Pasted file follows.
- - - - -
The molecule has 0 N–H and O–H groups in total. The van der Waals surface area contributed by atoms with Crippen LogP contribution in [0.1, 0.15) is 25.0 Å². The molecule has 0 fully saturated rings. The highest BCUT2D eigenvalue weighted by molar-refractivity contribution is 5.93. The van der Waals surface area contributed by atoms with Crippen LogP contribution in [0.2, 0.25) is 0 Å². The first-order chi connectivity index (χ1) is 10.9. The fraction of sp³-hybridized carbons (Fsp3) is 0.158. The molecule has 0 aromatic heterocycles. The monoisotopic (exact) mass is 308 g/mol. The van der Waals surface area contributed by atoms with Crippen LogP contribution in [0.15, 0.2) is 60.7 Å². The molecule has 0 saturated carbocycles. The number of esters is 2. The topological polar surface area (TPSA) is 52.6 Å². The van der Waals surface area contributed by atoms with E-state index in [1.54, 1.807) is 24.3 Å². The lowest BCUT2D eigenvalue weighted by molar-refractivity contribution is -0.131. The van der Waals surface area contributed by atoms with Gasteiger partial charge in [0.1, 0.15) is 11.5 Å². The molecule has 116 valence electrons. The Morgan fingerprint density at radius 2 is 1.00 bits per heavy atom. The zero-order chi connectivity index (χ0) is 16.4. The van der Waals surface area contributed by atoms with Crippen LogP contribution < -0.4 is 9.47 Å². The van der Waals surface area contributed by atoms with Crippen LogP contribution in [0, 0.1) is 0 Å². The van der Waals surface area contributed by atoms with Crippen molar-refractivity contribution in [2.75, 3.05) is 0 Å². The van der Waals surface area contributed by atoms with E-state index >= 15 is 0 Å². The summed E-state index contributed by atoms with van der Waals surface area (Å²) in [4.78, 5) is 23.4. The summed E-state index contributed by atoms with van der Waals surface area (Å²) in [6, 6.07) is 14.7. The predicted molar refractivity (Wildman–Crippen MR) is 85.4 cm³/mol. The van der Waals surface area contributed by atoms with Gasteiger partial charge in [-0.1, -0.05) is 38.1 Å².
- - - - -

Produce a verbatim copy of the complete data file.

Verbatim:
The molecule has 0 N–H and O–H groups in total. The van der Waals surface area contributed by atoms with Crippen LogP contribution in [0.1, 0.15) is 25.0 Å². The molecule has 0 fully saturated rings. The highest BCUT2D eigenvalue weighted by molar-refractivity contribution is 5.93. The van der Waals surface area contributed by atoms with Crippen LogP contribution in [0.2, 0.25) is 0 Å². The first-order chi connectivity index (χ1) is 10.9. The fraction of sp³-hybridized carbons (Fsp3) is 0.158. The molecule has 0 aromatic heterocycles. The monoisotopic (exact) mass is 308 g/mol. The van der Waals surface area contributed by atoms with Crippen LogP contribution in [0.15, 0.2) is 60.7 Å². The molecule has 0 saturated carbocycles. The number of esters is 2. The topological polar surface area (TPSA) is 52.6 Å². The van der Waals surface area contributed by atoms with E-state index in [1.54, 1.807) is 24.3 Å². The lowest BCUT2D eigenvalue weighted by molar-refractivity contribution is -0.131. The van der Waals surface area contributed by atoms with Gasteiger partial charge in [0.1, 0.15) is 11.5 Å². The molecule has 116 valence electrons. The Morgan fingerprint density at radius 2 is 1.00 bits per heavy atom. The zero-order chi connectivity index (χ0) is 16.4. The van der Waals surface area contributed by atoms with Crippen LogP contribution < -0.4 is 9.47 Å². The van der Waals surface area contributed by atoms with Crippen LogP contribution in [0, 0.1) is 0 Å². The van der Waals surface area contributed by atoms with Crippen molar-refractivity contribution in [2.75, 3.05) is 0 Å². The van der Waals surface area contributed by atoms with E-state index >= 15 is 0 Å². The summed E-state index contributed by atoms with van der Waals surface area (Å²) in [4.78, 5) is 23.4. The summed E-state index contributed by atoms with van der Waals surface area (Å²) in [6, 6.07) is 14.7. The predicted molar refractivity (Wildman–Crippen MR) is 85.4 cm³/mol. The van der Waals surface area contributed by atoms with Gasteiger partial charge in [-0.1, -0.05) is 38.1 Å².